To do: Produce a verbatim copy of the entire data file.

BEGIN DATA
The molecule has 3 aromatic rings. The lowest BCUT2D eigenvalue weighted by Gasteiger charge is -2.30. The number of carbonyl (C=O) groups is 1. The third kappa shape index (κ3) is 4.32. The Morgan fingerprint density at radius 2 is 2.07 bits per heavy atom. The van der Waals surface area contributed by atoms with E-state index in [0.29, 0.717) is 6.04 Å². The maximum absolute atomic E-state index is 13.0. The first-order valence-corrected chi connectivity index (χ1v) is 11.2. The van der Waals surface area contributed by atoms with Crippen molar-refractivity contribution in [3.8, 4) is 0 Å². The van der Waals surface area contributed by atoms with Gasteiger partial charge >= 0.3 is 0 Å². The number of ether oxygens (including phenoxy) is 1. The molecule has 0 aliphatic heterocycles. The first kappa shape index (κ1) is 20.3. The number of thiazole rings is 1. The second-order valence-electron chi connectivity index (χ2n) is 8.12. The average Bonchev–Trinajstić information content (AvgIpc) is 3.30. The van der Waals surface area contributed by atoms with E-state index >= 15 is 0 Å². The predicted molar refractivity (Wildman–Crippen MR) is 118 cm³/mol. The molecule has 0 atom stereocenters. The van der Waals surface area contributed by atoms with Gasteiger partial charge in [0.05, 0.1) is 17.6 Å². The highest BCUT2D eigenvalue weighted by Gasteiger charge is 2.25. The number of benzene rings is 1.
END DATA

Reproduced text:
The molecule has 3 aromatic rings. The lowest BCUT2D eigenvalue weighted by Gasteiger charge is -2.30. The number of carbonyl (C=O) groups is 1. The third kappa shape index (κ3) is 4.32. The Morgan fingerprint density at radius 2 is 2.07 bits per heavy atom. The van der Waals surface area contributed by atoms with E-state index in [0.29, 0.717) is 6.04 Å². The maximum absolute atomic E-state index is 13.0. The first-order valence-corrected chi connectivity index (χ1v) is 11.2. The van der Waals surface area contributed by atoms with Crippen molar-refractivity contribution in [3.8, 4) is 0 Å². The van der Waals surface area contributed by atoms with Gasteiger partial charge >= 0.3 is 0 Å². The number of ether oxygens (including phenoxy) is 1. The molecule has 0 aliphatic heterocycles. The first kappa shape index (κ1) is 20.3. The number of thiazole rings is 1. The second-order valence-electron chi connectivity index (χ2n) is 8.12. The average Bonchev–Trinajstić information content (AvgIpc) is 3.30. The van der Waals surface area contributed by atoms with E-state index >= 15 is 0 Å². The predicted molar refractivity (Wildman–Crippen MR) is 118 cm³/mol. The molecule has 0 atom stereocenters. The van der Waals surface area contributed by atoms with Gasteiger partial charge in [0.05, 0.1) is 17.6 Å². The highest BCUT2D eigenvalue weighted by Gasteiger charge is 2.25. The number of benzene rings is 1.